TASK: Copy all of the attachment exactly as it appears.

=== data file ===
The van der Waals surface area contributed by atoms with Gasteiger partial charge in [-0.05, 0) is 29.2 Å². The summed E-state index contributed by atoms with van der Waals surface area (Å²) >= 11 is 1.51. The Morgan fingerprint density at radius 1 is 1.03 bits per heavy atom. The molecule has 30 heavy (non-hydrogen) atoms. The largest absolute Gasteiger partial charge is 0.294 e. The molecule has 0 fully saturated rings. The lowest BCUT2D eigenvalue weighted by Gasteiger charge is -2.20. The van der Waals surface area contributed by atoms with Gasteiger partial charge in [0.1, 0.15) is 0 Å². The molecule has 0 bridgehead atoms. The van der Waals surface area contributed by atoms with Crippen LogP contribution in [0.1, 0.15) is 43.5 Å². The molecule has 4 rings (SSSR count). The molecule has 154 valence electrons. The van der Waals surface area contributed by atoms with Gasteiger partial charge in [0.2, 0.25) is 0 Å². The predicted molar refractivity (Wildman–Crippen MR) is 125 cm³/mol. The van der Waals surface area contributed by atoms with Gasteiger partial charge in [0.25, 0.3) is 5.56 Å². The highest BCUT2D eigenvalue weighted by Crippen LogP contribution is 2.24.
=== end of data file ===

The van der Waals surface area contributed by atoms with Gasteiger partial charge in [-0.05, 0) is 29.2 Å². The summed E-state index contributed by atoms with van der Waals surface area (Å²) >= 11 is 1.51. The Morgan fingerprint density at radius 1 is 1.03 bits per heavy atom. The molecule has 30 heavy (non-hydrogen) atoms. The largest absolute Gasteiger partial charge is 0.294 e. The molecule has 0 fully saturated rings. The lowest BCUT2D eigenvalue weighted by Gasteiger charge is -2.20. The van der Waals surface area contributed by atoms with Gasteiger partial charge in [0.1, 0.15) is 0 Å². The molecule has 0 bridgehead atoms. The van der Waals surface area contributed by atoms with Crippen LogP contribution in [0.1, 0.15) is 43.5 Å². The molecule has 4 rings (SSSR count). The molecule has 154 valence electrons. The van der Waals surface area contributed by atoms with Gasteiger partial charge in [0.2, 0.25) is 0 Å². The predicted molar refractivity (Wildman–Crippen MR) is 125 cm³/mol. The van der Waals surface area contributed by atoms with Gasteiger partial charge in [0.25, 0.3) is 5.56 Å². The highest BCUT2D eigenvalue weighted by Crippen LogP contribution is 2.24.